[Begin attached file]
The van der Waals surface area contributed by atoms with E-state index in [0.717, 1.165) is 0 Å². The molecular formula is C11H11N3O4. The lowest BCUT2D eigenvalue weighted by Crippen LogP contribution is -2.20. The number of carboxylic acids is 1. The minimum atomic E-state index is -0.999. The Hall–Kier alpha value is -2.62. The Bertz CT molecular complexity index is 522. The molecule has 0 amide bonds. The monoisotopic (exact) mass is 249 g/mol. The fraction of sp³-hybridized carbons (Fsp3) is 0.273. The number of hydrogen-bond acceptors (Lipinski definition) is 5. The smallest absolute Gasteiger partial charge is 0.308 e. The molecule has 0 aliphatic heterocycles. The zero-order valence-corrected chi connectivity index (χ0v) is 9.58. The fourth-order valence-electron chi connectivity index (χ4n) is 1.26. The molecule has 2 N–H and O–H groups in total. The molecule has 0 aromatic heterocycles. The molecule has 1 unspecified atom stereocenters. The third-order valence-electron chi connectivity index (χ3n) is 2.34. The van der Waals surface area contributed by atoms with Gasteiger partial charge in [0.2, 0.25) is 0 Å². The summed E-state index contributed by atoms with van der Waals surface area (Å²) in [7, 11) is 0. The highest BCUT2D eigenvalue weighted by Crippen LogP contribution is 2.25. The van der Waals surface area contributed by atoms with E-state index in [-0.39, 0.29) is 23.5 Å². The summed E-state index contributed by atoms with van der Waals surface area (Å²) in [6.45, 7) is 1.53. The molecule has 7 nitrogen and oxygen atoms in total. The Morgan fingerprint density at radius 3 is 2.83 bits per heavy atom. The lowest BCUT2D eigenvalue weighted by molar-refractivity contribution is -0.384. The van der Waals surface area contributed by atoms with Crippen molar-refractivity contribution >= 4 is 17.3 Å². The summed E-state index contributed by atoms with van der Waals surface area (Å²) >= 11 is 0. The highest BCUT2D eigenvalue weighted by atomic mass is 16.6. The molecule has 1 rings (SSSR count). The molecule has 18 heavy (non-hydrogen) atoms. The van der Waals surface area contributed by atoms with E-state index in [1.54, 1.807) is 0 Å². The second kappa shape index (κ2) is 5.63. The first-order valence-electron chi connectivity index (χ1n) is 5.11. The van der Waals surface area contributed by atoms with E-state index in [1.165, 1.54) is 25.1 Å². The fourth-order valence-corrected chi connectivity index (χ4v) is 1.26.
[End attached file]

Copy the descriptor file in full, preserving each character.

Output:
The van der Waals surface area contributed by atoms with E-state index in [0.717, 1.165) is 0 Å². The molecular formula is C11H11N3O4. The lowest BCUT2D eigenvalue weighted by Crippen LogP contribution is -2.20. The number of carboxylic acids is 1. The minimum atomic E-state index is -0.999. The Hall–Kier alpha value is -2.62. The Bertz CT molecular complexity index is 522. The molecule has 0 amide bonds. The monoisotopic (exact) mass is 249 g/mol. The fraction of sp³-hybridized carbons (Fsp3) is 0.273. The number of hydrogen-bond acceptors (Lipinski definition) is 5. The smallest absolute Gasteiger partial charge is 0.308 e. The molecule has 0 aliphatic heterocycles. The zero-order valence-corrected chi connectivity index (χ0v) is 9.58. The fourth-order valence-electron chi connectivity index (χ4n) is 1.26. The molecule has 2 N–H and O–H groups in total. The molecule has 0 aromatic heterocycles. The molecule has 1 unspecified atom stereocenters. The third-order valence-electron chi connectivity index (χ3n) is 2.34. The van der Waals surface area contributed by atoms with Gasteiger partial charge in [0.2, 0.25) is 0 Å². The summed E-state index contributed by atoms with van der Waals surface area (Å²) in [7, 11) is 0. The highest BCUT2D eigenvalue weighted by Crippen LogP contribution is 2.25. The van der Waals surface area contributed by atoms with E-state index in [-0.39, 0.29) is 23.5 Å². The summed E-state index contributed by atoms with van der Waals surface area (Å²) in [6.45, 7) is 1.53. The molecule has 7 nitrogen and oxygen atoms in total. The Morgan fingerprint density at radius 3 is 2.83 bits per heavy atom. The lowest BCUT2D eigenvalue weighted by molar-refractivity contribution is -0.384. The van der Waals surface area contributed by atoms with Crippen molar-refractivity contribution >= 4 is 17.3 Å². The summed E-state index contributed by atoms with van der Waals surface area (Å²) >= 11 is 0. The highest BCUT2D eigenvalue weighted by atomic mass is 16.6. The molecule has 1 rings (SSSR count). The molecule has 18 heavy (non-hydrogen) atoms. The van der Waals surface area contributed by atoms with E-state index in [1.54, 1.807) is 0 Å². The second kappa shape index (κ2) is 5.63. The first-order valence-electron chi connectivity index (χ1n) is 5.11. The van der Waals surface area contributed by atoms with E-state index in [1.165, 1.54) is 25.1 Å². The fourth-order valence-corrected chi connectivity index (χ4v) is 1.26.